And, of course, robbers, pirates, and highwaymen had been common dangers of the open road for ages by the time Holmes came along: Samuel Green and William Ash were responsible for a huge number of robberies and murders up and down the East Coast between 1817 and 1821; the Harpe brothers, Micajah and Wiley (born Joshua and William) killed at least 39 people — possibly as many as 50 — in Illinois, Tennessee, Kentucky, and Mississippi in the late 18th century; former Revolutionary War militia captain Samuel Ross Mason led a gang of river pirates and highwaymen in the decades following the war around the lower Ohio River and Mississippi River; and so on and so forth.
However, I don’t think any of these prior serial killers went about their murders in quite the same way that Holmes did — or with the same degree of, uh, creativity. Somewhere around 1885 or 1886 — there are some discrepancies surrounding the exact date — Holmes moved to Chicago, found employment at a local pharmacy, took over the business (possibly by dishonest means — he was also a prolific con man), bought an empty lot opposite the pharmacy, and, in 1887, began construction on a two-story building consisting of retail spaces and a new pharmacy on the first floor and apartments on the second. Construction on a third story began in 1892, with Holmes stating that he meant to use the building as a hotel during the 1893 World’s Fair. Construction on the hotel portion was never finished… but plenty of other features throughout the building were.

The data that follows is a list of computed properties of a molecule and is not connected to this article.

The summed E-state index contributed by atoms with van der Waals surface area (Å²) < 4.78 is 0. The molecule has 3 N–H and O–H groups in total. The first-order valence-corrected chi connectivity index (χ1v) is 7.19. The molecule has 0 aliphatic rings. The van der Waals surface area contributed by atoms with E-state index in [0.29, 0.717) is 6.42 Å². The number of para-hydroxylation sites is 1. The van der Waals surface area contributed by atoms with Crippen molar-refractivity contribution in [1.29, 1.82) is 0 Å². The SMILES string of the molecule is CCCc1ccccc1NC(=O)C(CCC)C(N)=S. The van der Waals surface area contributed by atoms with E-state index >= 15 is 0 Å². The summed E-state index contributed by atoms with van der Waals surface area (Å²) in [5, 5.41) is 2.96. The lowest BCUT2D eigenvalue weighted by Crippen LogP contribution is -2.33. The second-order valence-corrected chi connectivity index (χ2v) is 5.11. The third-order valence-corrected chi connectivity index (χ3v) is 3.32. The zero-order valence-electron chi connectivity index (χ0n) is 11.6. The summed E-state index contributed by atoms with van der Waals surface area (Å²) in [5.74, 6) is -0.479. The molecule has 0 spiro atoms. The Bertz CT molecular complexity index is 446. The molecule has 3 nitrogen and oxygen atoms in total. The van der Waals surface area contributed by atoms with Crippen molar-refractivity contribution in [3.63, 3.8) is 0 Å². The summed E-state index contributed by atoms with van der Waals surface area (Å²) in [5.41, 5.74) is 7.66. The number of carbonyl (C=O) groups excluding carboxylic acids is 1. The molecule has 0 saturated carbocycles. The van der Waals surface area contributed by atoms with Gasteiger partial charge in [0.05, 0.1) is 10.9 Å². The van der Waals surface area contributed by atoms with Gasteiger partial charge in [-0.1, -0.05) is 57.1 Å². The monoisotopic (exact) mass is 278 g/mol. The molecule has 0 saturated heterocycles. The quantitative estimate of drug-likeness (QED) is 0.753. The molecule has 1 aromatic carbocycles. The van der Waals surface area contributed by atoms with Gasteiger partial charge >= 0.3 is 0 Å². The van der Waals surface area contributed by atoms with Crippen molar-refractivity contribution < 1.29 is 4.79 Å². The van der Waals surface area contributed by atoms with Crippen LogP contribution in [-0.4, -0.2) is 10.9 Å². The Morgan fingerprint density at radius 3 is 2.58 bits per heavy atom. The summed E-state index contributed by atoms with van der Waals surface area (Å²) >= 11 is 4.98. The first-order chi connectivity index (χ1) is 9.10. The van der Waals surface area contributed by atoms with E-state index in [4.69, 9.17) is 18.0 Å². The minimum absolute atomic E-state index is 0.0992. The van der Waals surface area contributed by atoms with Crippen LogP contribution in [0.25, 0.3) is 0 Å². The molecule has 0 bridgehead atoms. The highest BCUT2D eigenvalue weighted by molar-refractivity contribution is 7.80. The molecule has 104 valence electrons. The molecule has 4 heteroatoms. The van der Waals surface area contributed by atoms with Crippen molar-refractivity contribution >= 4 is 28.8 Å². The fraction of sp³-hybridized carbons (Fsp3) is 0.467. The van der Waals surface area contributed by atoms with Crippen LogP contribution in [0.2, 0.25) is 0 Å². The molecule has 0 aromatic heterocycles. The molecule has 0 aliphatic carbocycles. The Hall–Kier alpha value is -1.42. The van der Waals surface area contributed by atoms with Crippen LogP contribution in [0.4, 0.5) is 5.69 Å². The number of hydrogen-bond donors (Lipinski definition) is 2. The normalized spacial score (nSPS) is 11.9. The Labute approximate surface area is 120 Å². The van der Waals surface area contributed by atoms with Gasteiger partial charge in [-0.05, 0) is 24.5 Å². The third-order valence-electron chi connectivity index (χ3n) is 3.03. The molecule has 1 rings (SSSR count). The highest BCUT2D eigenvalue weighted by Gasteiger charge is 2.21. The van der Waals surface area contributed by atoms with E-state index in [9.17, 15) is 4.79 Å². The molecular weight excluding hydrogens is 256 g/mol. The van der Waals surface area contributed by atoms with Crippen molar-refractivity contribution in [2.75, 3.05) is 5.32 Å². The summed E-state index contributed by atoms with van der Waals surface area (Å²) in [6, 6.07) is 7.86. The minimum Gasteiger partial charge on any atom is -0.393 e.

Small rooms meant for the purposes of torture and murder were rife throughout the place. Gas jets ran through several of them, allowing Holmes to asphyxiate his victims if he so desired; the controls for these jets were located directly in Holmes’ bedroom. Trapdoors and chutes led down to the basement to enable the easy disposal of bodies — once they had arrived at the building’s lowest point, Holmes could either dissect them or burn the remains. He seemed to have a predilection for young women; many who came to the area to see the World’s Fair disappeared, seduced and then killed by Holmes. (Holmes was also a bigamist, having been married to three women simultaneously.) He frequently sold skeletons to medical schools, although no one ever thought to ask him where he had acquired so many specimens — or perhaps simply didn’t wish to know where he had acquired them.